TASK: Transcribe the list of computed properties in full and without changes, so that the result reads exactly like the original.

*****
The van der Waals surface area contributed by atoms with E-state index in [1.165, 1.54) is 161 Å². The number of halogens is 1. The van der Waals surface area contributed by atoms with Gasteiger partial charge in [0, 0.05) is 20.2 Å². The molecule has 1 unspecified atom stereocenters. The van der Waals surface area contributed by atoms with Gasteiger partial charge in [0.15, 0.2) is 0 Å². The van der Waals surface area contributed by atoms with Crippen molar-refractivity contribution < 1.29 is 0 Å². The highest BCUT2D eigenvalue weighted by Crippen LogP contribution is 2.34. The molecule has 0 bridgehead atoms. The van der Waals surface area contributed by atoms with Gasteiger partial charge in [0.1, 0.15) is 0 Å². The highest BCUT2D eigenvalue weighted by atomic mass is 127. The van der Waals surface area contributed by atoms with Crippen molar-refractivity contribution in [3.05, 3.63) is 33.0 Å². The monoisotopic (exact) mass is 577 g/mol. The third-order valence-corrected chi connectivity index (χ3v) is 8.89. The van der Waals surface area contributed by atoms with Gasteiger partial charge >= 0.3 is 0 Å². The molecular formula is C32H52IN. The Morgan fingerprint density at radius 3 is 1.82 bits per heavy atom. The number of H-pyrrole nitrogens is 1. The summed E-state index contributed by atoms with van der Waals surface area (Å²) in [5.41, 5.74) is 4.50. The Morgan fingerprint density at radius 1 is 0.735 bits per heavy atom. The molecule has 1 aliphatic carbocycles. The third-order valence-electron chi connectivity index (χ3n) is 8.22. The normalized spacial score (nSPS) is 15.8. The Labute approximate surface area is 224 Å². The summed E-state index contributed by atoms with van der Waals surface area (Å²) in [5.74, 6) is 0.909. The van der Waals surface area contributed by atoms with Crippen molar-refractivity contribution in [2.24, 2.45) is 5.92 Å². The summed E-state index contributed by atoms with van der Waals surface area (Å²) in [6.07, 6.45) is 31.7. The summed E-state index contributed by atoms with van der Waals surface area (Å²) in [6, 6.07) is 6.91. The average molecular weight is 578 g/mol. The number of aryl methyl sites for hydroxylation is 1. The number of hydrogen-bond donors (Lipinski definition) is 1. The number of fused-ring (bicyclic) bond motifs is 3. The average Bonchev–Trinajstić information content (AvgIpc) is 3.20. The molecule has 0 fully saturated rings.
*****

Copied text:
The van der Waals surface area contributed by atoms with E-state index in [1.165, 1.54) is 161 Å². The number of halogens is 1. The van der Waals surface area contributed by atoms with Gasteiger partial charge in [0, 0.05) is 20.2 Å². The molecule has 1 unspecified atom stereocenters. The van der Waals surface area contributed by atoms with Gasteiger partial charge in [0.15, 0.2) is 0 Å². The van der Waals surface area contributed by atoms with Crippen molar-refractivity contribution < 1.29 is 0 Å². The highest BCUT2D eigenvalue weighted by Crippen LogP contribution is 2.34. The molecule has 0 bridgehead atoms. The van der Waals surface area contributed by atoms with Gasteiger partial charge in [0.1, 0.15) is 0 Å². The highest BCUT2D eigenvalue weighted by atomic mass is 127. The van der Waals surface area contributed by atoms with Crippen molar-refractivity contribution in [3.05, 3.63) is 33.0 Å². The monoisotopic (exact) mass is 577 g/mol. The third-order valence-corrected chi connectivity index (χ3v) is 8.89. The van der Waals surface area contributed by atoms with Gasteiger partial charge >= 0.3 is 0 Å². The molecular formula is C32H52IN. The Morgan fingerprint density at radius 3 is 1.82 bits per heavy atom. The number of H-pyrrole nitrogens is 1. The summed E-state index contributed by atoms with van der Waals surface area (Å²) in [5.41, 5.74) is 4.50. The Morgan fingerprint density at radius 1 is 0.735 bits per heavy atom. The molecule has 1 aliphatic carbocycles. The third-order valence-electron chi connectivity index (χ3n) is 8.22. The normalized spacial score (nSPS) is 15.8. The Labute approximate surface area is 224 Å². The summed E-state index contributed by atoms with van der Waals surface area (Å²) in [5.74, 6) is 0.909. The van der Waals surface area contributed by atoms with Crippen molar-refractivity contribution in [2.24, 2.45) is 5.92 Å². The summed E-state index contributed by atoms with van der Waals surface area (Å²) in [6.07, 6.45) is 31.7. The summed E-state index contributed by atoms with van der Waals surface area (Å²) in [6, 6.07) is 6.91. The average molecular weight is 578 g/mol. The number of aryl methyl sites for hydroxylation is 1. The number of hydrogen-bond donors (Lipinski definition) is 1. The number of fused-ring (bicyclic) bond motifs is 3. The average Bonchev–Trinajstić information content (AvgIpc) is 3.20. The molecule has 0 fully saturated rings.